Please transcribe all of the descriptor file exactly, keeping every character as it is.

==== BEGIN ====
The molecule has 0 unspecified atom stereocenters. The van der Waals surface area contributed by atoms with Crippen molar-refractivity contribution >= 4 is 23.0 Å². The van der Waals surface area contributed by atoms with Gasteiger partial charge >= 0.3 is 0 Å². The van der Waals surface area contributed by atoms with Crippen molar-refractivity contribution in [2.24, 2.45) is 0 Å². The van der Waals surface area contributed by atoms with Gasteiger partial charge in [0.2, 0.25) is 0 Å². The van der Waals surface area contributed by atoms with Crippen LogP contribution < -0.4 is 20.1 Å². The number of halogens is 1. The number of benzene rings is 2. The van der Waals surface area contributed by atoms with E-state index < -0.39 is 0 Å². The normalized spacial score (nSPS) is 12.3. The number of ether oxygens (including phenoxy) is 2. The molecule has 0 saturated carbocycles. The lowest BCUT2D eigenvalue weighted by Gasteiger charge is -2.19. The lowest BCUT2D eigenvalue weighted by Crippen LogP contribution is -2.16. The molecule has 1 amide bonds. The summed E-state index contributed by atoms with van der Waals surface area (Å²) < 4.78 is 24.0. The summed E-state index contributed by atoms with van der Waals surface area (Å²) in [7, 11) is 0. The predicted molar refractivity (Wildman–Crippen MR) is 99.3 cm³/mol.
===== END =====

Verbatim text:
The molecule has 0 unspecified atom stereocenters. The van der Waals surface area contributed by atoms with Crippen molar-refractivity contribution >= 4 is 23.0 Å². The van der Waals surface area contributed by atoms with Gasteiger partial charge >= 0.3 is 0 Å². The van der Waals surface area contributed by atoms with Crippen molar-refractivity contribution in [2.24, 2.45) is 0 Å². The van der Waals surface area contributed by atoms with Gasteiger partial charge in [0.2, 0.25) is 0 Å². The van der Waals surface area contributed by atoms with Crippen LogP contribution < -0.4 is 20.1 Å². The number of halogens is 1. The number of benzene rings is 2. The van der Waals surface area contributed by atoms with E-state index < -0.39 is 0 Å². The normalized spacial score (nSPS) is 12.3. The number of ether oxygens (including phenoxy) is 2. The molecule has 0 saturated carbocycles. The lowest BCUT2D eigenvalue weighted by Gasteiger charge is -2.19. The lowest BCUT2D eigenvalue weighted by Crippen LogP contribution is -2.16. The molecule has 1 amide bonds. The summed E-state index contributed by atoms with van der Waals surface area (Å²) < 4.78 is 24.0. The summed E-state index contributed by atoms with van der Waals surface area (Å²) in [7, 11) is 0. The predicted molar refractivity (Wildman–Crippen MR) is 99.3 cm³/mol.